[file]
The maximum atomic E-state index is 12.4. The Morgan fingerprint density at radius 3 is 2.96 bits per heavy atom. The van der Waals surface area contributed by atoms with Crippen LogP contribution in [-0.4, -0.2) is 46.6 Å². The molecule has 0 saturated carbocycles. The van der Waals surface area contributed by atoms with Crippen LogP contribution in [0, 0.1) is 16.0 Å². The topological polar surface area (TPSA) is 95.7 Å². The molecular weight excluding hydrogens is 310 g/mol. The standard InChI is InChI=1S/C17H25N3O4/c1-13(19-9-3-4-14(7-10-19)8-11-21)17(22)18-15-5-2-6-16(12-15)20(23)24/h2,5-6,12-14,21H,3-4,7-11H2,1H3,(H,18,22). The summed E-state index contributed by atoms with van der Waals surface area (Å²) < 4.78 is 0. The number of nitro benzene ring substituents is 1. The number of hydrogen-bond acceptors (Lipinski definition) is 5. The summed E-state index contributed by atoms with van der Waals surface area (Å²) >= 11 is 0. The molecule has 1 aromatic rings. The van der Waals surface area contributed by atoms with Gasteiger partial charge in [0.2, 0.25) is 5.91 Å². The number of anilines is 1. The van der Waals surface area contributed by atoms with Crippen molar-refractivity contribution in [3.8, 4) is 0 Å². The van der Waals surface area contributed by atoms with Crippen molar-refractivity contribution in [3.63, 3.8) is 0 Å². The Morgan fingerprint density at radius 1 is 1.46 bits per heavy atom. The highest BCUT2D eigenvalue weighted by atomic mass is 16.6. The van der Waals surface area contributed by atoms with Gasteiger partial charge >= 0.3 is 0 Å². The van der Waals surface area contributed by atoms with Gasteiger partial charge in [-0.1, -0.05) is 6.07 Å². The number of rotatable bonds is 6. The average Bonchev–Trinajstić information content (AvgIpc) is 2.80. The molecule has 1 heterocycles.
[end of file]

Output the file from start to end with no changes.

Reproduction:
The maximum atomic E-state index is 12.4. The Morgan fingerprint density at radius 3 is 2.96 bits per heavy atom. The van der Waals surface area contributed by atoms with Crippen LogP contribution in [-0.4, -0.2) is 46.6 Å². The molecule has 0 saturated carbocycles. The van der Waals surface area contributed by atoms with Crippen LogP contribution in [0, 0.1) is 16.0 Å². The topological polar surface area (TPSA) is 95.7 Å². The molecular weight excluding hydrogens is 310 g/mol. The standard InChI is InChI=1S/C17H25N3O4/c1-13(19-9-3-4-14(7-10-19)8-11-21)17(22)18-15-5-2-6-16(12-15)20(23)24/h2,5-6,12-14,21H,3-4,7-11H2,1H3,(H,18,22). The summed E-state index contributed by atoms with van der Waals surface area (Å²) < 4.78 is 0. The number of nitro benzene ring substituents is 1. The number of hydrogen-bond acceptors (Lipinski definition) is 5. The summed E-state index contributed by atoms with van der Waals surface area (Å²) >= 11 is 0. The molecule has 1 aromatic rings. The van der Waals surface area contributed by atoms with Gasteiger partial charge in [0.2, 0.25) is 5.91 Å². The number of anilines is 1. The van der Waals surface area contributed by atoms with Crippen molar-refractivity contribution in [3.8, 4) is 0 Å². The van der Waals surface area contributed by atoms with Crippen molar-refractivity contribution in [3.63, 3.8) is 0 Å². The Morgan fingerprint density at radius 1 is 1.46 bits per heavy atom. The highest BCUT2D eigenvalue weighted by atomic mass is 16.6. The van der Waals surface area contributed by atoms with Gasteiger partial charge >= 0.3 is 0 Å². The van der Waals surface area contributed by atoms with Gasteiger partial charge in [-0.1, -0.05) is 6.07 Å². The number of rotatable bonds is 6. The average Bonchev–Trinajstić information content (AvgIpc) is 2.80. The molecule has 1 heterocycles.